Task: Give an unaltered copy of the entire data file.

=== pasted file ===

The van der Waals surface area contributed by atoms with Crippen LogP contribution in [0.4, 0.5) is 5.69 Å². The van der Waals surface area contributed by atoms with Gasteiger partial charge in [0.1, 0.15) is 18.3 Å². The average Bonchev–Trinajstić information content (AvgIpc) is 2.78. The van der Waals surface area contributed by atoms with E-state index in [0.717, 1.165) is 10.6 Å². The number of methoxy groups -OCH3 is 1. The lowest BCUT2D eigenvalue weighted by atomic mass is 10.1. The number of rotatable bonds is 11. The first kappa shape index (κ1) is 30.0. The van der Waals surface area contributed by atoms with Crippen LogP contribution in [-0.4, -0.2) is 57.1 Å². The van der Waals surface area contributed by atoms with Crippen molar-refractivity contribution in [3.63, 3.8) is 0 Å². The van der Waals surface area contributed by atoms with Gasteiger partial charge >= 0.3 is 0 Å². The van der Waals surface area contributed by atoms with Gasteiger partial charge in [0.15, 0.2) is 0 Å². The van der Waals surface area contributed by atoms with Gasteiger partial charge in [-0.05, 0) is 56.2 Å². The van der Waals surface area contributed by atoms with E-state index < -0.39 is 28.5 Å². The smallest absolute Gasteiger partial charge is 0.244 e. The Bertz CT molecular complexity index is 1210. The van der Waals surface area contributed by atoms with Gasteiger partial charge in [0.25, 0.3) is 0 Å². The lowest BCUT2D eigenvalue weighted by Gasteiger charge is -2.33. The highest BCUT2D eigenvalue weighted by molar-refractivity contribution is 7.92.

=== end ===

The van der Waals surface area contributed by atoms with Crippen LogP contribution in [0.4, 0.5) is 5.69 Å². The van der Waals surface area contributed by atoms with Gasteiger partial charge in [0.1, 0.15) is 18.3 Å². The average Bonchev–Trinajstić information content (AvgIpc) is 2.78. The van der Waals surface area contributed by atoms with E-state index in [0.717, 1.165) is 10.6 Å². The number of methoxy groups -OCH3 is 1. The lowest BCUT2D eigenvalue weighted by atomic mass is 10.1. The number of rotatable bonds is 11. The first kappa shape index (κ1) is 30.0. The van der Waals surface area contributed by atoms with Crippen LogP contribution in [-0.4, -0.2) is 57.1 Å². The van der Waals surface area contributed by atoms with Crippen molar-refractivity contribution in [3.63, 3.8) is 0 Å². The van der Waals surface area contributed by atoms with Gasteiger partial charge >= 0.3 is 0 Å². The van der Waals surface area contributed by atoms with Gasteiger partial charge in [0.15, 0.2) is 0 Å². The van der Waals surface area contributed by atoms with Gasteiger partial charge in [-0.05, 0) is 56.2 Å². The van der Waals surface area contributed by atoms with E-state index < -0.39 is 28.5 Å². The smallest absolute Gasteiger partial charge is 0.244 e. The Bertz CT molecular complexity index is 1210. The van der Waals surface area contributed by atoms with Gasteiger partial charge in [0.25, 0.3) is 0 Å². The lowest BCUT2D eigenvalue weighted by Gasteiger charge is -2.33. The highest BCUT2D eigenvalue weighted by molar-refractivity contribution is 7.92.